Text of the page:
An over-complicated life can kill our joy. We need mom life simplified.
Clutter–it can steal, kill, and destroy!
- It kills us because we work so hard for it, and we often sacrifice relationships and health to get more of it.
- It steals our time, our peace, and our sleep.
- It destroys because it buries the very best things under piles of the mediocre and banal.
This is true when we talk about our physical surroundings and our time.
It takes insane time and effort to keep our homes clean because we are constantly sloshing through the mundane to try and find the exquisite.
It seems like we live in a constantly exhausted, distracted, dissatisfied state because we don’t know how to discriminate between what is richly rewarding and what is only a time-filler.
I enjoy watching decluttering videos, especially those where the home environment has become overwhelmingly impossible to clean. There seem to be some recurring patterns in operation in these situations:
- Inability or neglect of regular purging of broken and obsolete possessions, relationships, and commitments. Sometimes this has to do with being too busy, other times it is because we are not taught that this needs to be done along with things like rotating our tires and switching out the furnace filter.
- Excessive buying. If one’s house is filled with piles of things, it’s hard to find a pair of socks or a pair of scissors, so the tendency is to go out and buy new, and while at the store other things are acquired which are then added to the piles, often remaining unopened for months (or years).
- Escapism. If the house is a mess, if our relationships are chaotic it is tempting to escape into something else. It could be a cell phone, or a bottle, or a myriad of outside activities.
At the core of all of this over-complication is fear.
- Fear of not being able to buy things in the future. This was illustrated strikingly during 2020 when there were supply chain shortages. Just like the generation that lived through the Great Depression, people were stock-piling, leading to further shortages and much waste as a consequence.
- Fear of missing out–on some experience or event.
- Fear of missing something if it is given or thrown away. My own grandparents, who did live through the Great Depression, had this fear. During their childhoods, nothing was wasted. A large woman who was better off than my grandmother’s family sent them her cast off dresses, and my great-grandmother would use these to make dresses for my grandmother and aunts. People back then would use old felt hats to make shoes for their children and flour sacks to make curtains and clothing. Consequently, people from this generation had a lot of trouble letting go of anything, which led to piles of old margarine containers, old magazines, and out-of-fashion clothing.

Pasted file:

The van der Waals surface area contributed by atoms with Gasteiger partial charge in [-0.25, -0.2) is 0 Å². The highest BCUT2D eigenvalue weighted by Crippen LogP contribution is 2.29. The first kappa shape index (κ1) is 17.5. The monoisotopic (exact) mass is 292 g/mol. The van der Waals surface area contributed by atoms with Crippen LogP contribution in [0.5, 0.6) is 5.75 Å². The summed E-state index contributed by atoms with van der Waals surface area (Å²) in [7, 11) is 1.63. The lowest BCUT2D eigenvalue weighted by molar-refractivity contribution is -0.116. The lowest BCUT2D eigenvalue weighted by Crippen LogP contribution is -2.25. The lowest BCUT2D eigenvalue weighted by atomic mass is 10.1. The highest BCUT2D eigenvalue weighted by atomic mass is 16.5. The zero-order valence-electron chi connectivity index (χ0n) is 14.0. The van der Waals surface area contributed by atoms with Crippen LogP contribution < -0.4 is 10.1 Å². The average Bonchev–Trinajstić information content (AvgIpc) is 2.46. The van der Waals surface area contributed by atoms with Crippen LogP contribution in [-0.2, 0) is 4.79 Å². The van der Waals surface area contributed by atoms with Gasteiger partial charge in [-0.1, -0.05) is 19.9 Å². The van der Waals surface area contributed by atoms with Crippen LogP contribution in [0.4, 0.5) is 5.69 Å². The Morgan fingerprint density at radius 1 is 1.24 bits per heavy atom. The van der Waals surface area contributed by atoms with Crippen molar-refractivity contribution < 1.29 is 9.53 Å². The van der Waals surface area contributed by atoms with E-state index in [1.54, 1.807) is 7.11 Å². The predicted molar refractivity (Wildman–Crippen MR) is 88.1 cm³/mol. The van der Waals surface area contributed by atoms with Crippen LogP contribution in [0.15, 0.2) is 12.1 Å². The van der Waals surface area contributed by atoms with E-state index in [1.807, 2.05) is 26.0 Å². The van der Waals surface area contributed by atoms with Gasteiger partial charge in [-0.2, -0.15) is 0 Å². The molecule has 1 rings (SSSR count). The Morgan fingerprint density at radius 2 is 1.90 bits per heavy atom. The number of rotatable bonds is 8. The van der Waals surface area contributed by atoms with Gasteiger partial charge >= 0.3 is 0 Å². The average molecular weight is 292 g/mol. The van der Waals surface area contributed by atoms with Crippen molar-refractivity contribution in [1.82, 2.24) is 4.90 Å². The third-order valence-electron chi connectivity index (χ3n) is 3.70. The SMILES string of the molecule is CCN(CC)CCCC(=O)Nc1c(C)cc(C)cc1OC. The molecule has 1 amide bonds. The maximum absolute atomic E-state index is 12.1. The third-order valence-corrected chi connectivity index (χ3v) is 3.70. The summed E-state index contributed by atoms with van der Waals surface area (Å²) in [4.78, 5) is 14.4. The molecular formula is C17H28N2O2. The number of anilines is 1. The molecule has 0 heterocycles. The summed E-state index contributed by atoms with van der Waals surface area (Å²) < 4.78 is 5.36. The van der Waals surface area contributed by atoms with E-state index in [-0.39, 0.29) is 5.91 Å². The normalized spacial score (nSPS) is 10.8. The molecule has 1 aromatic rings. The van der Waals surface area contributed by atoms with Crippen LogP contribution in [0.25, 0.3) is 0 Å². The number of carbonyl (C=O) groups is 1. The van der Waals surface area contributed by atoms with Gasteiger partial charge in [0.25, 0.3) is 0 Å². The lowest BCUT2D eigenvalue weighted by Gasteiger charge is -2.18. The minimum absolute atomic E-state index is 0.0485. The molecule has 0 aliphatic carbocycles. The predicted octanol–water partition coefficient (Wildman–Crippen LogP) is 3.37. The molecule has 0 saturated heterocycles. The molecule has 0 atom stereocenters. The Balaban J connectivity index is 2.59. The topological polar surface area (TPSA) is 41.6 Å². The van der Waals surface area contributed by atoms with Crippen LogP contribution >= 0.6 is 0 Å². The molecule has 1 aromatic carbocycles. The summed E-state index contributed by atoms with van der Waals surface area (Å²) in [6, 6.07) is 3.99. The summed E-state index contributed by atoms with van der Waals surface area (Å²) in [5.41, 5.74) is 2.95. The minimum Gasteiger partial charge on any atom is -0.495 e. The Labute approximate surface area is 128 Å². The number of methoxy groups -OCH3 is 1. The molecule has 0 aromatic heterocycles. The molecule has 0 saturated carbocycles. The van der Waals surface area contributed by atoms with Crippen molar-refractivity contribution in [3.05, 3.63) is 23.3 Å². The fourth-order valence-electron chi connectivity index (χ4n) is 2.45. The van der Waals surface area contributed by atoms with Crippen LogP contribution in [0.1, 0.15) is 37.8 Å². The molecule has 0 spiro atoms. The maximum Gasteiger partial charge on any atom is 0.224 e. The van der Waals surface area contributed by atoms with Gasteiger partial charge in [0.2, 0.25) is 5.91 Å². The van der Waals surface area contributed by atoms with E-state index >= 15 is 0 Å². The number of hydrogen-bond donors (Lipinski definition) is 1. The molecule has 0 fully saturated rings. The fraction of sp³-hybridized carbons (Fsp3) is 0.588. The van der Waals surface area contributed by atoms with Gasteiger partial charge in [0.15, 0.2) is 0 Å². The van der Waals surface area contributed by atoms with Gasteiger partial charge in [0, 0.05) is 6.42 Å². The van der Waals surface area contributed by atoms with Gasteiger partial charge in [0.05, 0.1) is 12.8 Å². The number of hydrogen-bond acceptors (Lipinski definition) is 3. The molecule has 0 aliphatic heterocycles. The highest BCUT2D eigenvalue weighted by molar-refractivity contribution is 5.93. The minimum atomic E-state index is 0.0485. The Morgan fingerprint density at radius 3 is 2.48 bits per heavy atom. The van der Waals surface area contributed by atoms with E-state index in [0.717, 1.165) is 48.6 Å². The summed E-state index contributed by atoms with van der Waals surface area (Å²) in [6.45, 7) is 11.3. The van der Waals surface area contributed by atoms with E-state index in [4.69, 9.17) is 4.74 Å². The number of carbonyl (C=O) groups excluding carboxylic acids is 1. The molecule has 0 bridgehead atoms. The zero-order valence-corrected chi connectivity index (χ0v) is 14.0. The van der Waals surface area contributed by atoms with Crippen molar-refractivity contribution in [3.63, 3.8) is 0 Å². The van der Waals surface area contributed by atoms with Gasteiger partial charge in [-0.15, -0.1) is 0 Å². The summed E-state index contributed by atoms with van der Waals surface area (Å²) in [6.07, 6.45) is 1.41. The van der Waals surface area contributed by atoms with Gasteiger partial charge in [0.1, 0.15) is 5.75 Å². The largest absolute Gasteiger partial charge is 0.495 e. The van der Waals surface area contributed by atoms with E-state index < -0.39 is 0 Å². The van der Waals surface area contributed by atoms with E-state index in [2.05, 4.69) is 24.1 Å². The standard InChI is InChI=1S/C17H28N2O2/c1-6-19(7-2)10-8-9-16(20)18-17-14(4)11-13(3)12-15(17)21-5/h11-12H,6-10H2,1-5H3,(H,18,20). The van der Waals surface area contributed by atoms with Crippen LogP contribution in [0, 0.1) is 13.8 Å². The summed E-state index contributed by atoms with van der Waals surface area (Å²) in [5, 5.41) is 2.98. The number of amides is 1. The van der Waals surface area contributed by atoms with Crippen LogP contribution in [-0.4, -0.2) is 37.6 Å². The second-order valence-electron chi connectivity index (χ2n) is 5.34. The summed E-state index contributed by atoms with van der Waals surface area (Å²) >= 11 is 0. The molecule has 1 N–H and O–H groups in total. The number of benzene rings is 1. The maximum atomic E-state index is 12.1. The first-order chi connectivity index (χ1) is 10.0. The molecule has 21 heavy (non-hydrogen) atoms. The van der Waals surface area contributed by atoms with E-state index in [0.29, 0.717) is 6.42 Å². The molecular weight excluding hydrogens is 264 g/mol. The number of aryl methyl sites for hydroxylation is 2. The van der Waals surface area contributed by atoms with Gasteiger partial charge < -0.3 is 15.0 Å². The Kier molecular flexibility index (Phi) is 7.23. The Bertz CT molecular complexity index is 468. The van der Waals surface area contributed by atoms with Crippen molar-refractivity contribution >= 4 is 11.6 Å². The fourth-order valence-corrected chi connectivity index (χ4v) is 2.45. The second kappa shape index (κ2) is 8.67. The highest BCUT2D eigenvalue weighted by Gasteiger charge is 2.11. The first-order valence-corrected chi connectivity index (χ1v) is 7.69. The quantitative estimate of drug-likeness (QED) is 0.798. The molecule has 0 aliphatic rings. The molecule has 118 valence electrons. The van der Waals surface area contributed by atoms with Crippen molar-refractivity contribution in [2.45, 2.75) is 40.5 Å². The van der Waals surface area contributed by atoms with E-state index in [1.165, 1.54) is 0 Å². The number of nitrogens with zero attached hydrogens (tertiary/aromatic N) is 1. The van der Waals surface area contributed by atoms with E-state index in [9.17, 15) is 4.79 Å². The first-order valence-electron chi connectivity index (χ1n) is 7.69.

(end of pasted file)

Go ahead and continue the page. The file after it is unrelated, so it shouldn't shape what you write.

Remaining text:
- Fear of losing an emotional attachment. All of those ugly creative endeavors–both yours and those of your children and relatives, or the chair your dear Aunt Ida sat in (that has broken legs), or your books of sermon notes from 2003…
Then there is this truth: We can never have it all or do it all.
Despite the tricky images in media (and our own imaginations), no one else in the world has it all or does it all, either.
In fact, the most effective, beneficial persons to have ever lived did not try to do it all or have it all.
Jesus is our shining example. He said He didn’t have a place to lay His head. In His pre-resurrected body He could only be in one place at one time. He sat in a synagogue, or played with children, or talked with a woman at a well. But He didn’t feel as though He was missing out because He was not wasn’t having special meetings with Herod or Caiaphas. He spent a lot of time walking across His country and camping outside. When He died all He owned was His cloak.
And yet, His years on earth were the most effective and impacting of anyone that has ever lived.
So, we don’t need to load up. If we are walking with God, we stay small, and He gets bigger and bigger. When a problem comes up, we don’t automatically buy something buy something or go somewhere to fix it. We put our difficulty in our hands and lift it up to Him and release it. Then we allow HIM to become The Answer that He already is…
…and then He shows us how to make the best of what we already have, and tells us if we need a small or a big thing to add to it.
Remember, God is always speaking–just like a radio tower is always transmitting. We just need to tune in.
Scripture says, “Draw near to God and He will draw near to you.” Look at your piles or your crazy schedule and invite Him into your mess:
God, this mess, this crazy schedule, is too big for me. It overwhelms me. But I know You are bigger than my mess, just like you were bigger than the Red Sea, and Giants, and storms. So I invite You to come and help me, and be with me; and I would like to learn from Your joy-filled personality to have hope, even though I can’t even see a glimpse of it right now–Thank You!
And then step out and have fun overcoming in the name of Jesus!
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